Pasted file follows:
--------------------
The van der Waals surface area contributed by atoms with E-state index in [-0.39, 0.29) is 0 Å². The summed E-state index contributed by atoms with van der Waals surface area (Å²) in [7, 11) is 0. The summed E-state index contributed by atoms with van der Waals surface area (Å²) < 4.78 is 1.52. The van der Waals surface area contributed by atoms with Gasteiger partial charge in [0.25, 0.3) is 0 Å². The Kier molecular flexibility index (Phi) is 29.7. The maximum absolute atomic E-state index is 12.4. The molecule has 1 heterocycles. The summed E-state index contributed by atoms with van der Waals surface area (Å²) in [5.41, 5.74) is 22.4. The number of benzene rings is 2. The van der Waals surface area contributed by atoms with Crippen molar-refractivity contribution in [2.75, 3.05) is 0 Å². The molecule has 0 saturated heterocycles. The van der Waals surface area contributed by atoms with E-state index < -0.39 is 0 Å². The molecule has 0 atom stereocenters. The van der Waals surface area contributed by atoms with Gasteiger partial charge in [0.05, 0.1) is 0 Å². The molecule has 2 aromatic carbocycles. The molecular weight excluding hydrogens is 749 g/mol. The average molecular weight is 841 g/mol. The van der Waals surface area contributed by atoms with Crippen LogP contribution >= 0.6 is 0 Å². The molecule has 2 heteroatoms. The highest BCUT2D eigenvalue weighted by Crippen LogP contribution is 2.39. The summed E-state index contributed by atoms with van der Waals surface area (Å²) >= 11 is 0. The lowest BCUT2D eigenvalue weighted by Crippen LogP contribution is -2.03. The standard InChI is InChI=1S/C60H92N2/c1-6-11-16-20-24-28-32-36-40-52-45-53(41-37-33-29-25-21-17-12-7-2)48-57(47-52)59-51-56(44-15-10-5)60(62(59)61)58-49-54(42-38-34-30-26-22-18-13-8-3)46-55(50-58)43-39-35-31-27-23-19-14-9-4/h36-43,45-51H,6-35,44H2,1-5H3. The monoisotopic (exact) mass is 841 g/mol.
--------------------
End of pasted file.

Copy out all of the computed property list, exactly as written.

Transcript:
The van der Waals surface area contributed by atoms with E-state index in [-0.39, 0.29) is 0 Å². The summed E-state index contributed by atoms with van der Waals surface area (Å²) in [7, 11) is 0. The summed E-state index contributed by atoms with van der Waals surface area (Å²) < 4.78 is 1.52. The van der Waals surface area contributed by atoms with Gasteiger partial charge in [0.25, 0.3) is 0 Å². The Kier molecular flexibility index (Phi) is 29.7. The maximum absolute atomic E-state index is 12.4. The molecule has 1 heterocycles. The summed E-state index contributed by atoms with van der Waals surface area (Å²) in [5.41, 5.74) is 22.4. The number of benzene rings is 2. The van der Waals surface area contributed by atoms with Crippen molar-refractivity contribution in [2.75, 3.05) is 0 Å². The molecule has 0 saturated heterocycles. The van der Waals surface area contributed by atoms with E-state index < -0.39 is 0 Å². The molecule has 0 atom stereocenters. The van der Waals surface area contributed by atoms with Gasteiger partial charge in [0.05, 0.1) is 0 Å². The molecule has 2 aromatic carbocycles. The molecular weight excluding hydrogens is 749 g/mol. The average molecular weight is 841 g/mol. The van der Waals surface area contributed by atoms with Crippen LogP contribution >= 0.6 is 0 Å². The molecule has 2 heteroatoms. The highest BCUT2D eigenvalue weighted by Crippen LogP contribution is 2.39. The summed E-state index contributed by atoms with van der Waals surface area (Å²) >= 11 is 0. The lowest BCUT2D eigenvalue weighted by Crippen LogP contribution is -2.03. The standard InChI is InChI=1S/C60H92N2/c1-6-11-16-20-24-28-32-36-40-52-45-53(41-37-33-29-25-21-17-12-7-2)48-57(47-52)59-51-56(44-15-10-5)60(62(59)61)58-49-54(42-38-34-30-26-22-18-13-8-3)46-55(50-58)43-39-35-31-27-23-19-14-9-4/h36-43,45-51H,6-35,44H2,1-5H3. The monoisotopic (exact) mass is 841 g/mol.